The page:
- Veröffentlicht: 10. Januar 2008
Local authorities are lukewarm about central government plans to develop shared administration systems to cut costs.
Shared services are integral to plans to improve efficiency across the public sector and meet public spending commitments without raising taxes. But council IT leaders claim that time constraints and organisational complexity stand in the way of progress.
Building effective partnerships takes time, said Glyn Evans, assistant to the chief executive at Birmingham City Council.
“Local government is yet to be convinced about shared services very few major projects have been set up so far,” said Evans.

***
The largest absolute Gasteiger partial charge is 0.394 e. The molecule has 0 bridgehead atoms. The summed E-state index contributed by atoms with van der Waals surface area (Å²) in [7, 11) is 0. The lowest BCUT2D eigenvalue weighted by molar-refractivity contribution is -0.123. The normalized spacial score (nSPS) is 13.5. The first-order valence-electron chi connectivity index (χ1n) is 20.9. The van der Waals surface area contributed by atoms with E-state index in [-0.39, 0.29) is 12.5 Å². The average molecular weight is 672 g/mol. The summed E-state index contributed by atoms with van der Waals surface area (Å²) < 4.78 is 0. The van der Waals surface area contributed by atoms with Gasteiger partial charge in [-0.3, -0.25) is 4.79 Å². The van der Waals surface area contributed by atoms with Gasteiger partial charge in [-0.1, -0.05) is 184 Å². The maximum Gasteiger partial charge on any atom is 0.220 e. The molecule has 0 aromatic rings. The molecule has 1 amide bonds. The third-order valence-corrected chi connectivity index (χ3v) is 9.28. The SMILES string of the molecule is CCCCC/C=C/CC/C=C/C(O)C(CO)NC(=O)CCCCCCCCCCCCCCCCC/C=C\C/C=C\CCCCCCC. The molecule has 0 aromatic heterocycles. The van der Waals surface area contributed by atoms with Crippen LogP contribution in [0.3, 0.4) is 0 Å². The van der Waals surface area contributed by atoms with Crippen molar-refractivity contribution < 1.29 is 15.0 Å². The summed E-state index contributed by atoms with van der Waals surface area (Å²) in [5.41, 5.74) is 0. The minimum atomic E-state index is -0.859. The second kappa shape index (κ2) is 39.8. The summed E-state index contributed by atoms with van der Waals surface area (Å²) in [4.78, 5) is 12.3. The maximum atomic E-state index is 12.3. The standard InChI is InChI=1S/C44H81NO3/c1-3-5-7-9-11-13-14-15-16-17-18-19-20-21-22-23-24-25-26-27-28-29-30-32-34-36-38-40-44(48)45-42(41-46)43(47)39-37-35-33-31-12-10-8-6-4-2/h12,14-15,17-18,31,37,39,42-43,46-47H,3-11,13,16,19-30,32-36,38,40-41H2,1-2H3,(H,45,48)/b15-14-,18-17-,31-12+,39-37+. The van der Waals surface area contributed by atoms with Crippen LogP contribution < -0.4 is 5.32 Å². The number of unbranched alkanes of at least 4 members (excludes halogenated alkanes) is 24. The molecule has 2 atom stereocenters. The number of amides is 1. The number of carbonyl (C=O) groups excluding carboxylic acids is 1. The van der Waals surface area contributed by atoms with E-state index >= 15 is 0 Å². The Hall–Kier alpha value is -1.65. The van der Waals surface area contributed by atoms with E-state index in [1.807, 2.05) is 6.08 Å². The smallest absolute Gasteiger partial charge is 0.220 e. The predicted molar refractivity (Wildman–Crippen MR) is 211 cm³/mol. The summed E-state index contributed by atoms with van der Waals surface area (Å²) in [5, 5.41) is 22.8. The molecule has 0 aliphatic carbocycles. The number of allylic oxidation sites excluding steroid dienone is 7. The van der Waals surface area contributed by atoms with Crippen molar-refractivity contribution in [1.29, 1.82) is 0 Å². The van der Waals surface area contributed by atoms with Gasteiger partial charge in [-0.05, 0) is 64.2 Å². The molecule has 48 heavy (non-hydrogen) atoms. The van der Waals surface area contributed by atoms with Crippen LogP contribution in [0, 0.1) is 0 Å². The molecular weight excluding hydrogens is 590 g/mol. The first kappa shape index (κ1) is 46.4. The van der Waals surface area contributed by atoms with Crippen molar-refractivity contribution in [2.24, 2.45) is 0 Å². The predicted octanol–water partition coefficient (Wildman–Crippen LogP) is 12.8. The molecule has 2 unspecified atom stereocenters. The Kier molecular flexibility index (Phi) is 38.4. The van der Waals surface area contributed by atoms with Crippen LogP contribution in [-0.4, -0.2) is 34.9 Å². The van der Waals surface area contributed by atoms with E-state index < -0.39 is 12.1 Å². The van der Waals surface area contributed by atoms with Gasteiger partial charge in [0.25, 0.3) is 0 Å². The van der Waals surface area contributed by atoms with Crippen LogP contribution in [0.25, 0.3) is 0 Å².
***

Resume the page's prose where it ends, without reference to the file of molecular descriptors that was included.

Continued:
“You cannot force people together who do not naturally work together, and partnerships take a while to develop.”
The reservations are also reflected in last week’s annual IT trends report from local authority user group Socitm.
Respondents rated shared services only fourth as a policy for improving efficiency, behind alternatives such as flexible working.
Central government planners have been wowed by management consultants, said Socitm report author John Serle.
“Private firms can raise capital more easily and change how they work faster,” he said.
“The speed at which partnerships are adopted by councils will be slower than anticipated and on a smaller scale.”
Local authorities claim shared services are not the only route to improved efficiency.
Westminster City Council is showing that costs can be cut in other ways, said interim head of IT Tony Glew.
“We are meeting our financial objectives, but we share with the private sector, not with other London boroughs,” he said.
Autor(en)/Author(s): Janie Davies
Quelle/Source: Computing, 10.01.2008